After the launch of a “Students Against Direct Provision” campaign in the University of Limerick (UL), Aramark has distributed leaflets to students in UL defending its involvement in Direct Provision.
The company, which runs most of UL’s food outlets, handed out leaflets with the headline “The Facts” to students in UL this week.
University of Limerick Student Life (ULSL), the representative body for UL students, recently began a campaign against Direct Provision in UL.
The leaflets, according to UL student newspaper An Focal, state that Aramark is an “an ethical and responsible company” that provides “quality services” to its residents.
The leaflets also emphasise the employment that the company offers to Irish workers.
In Trinity, the “Aramark Off Our Campus” group has been actively protesting the company’s links with on campus eatery Westland Eats for a year.
Trinity College Dublin Students’ Union (TCDSU) has been mandated to protest direct provision since 2014, and since a motion last year has been required to lobby the College to end its affiliation with Aramark after its five-year contract – signed in 2016 – ends.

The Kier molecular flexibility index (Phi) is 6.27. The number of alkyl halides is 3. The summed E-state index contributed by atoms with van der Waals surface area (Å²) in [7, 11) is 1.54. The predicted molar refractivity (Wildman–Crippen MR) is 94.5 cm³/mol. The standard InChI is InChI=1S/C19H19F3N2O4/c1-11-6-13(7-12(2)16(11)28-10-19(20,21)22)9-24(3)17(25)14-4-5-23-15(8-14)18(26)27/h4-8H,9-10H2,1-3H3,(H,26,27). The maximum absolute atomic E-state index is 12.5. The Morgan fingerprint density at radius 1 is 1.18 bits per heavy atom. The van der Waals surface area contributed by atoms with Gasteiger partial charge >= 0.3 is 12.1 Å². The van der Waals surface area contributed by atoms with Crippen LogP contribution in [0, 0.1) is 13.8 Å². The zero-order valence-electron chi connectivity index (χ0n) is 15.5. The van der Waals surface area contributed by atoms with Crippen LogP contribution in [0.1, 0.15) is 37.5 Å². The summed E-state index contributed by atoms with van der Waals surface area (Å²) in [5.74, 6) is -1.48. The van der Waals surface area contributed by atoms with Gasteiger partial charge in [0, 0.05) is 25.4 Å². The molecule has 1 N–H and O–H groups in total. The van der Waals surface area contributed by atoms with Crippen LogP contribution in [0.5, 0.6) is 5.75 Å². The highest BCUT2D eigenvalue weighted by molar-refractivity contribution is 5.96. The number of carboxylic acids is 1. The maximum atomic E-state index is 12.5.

Aramark has defended its involvement in direct provision on previous occasions. In an email statement to The University Times last year, the company’s accounts director, Mark Long, stated that direct provision is government policy and Aramark “has no influence in this regard”.
“While direct provision remains government policy we will continue to work with the Reception and Integration Agency to help residents live more comfortably while they wait for their asylum application to be processed”, Long said.
In University College Dublin (UCD), Aramark Off UCD was launched just a few weeks after Trinity’s campaign. The company services UCD’s main canteen and also has links to the Chopped and Subway outlets in UCD.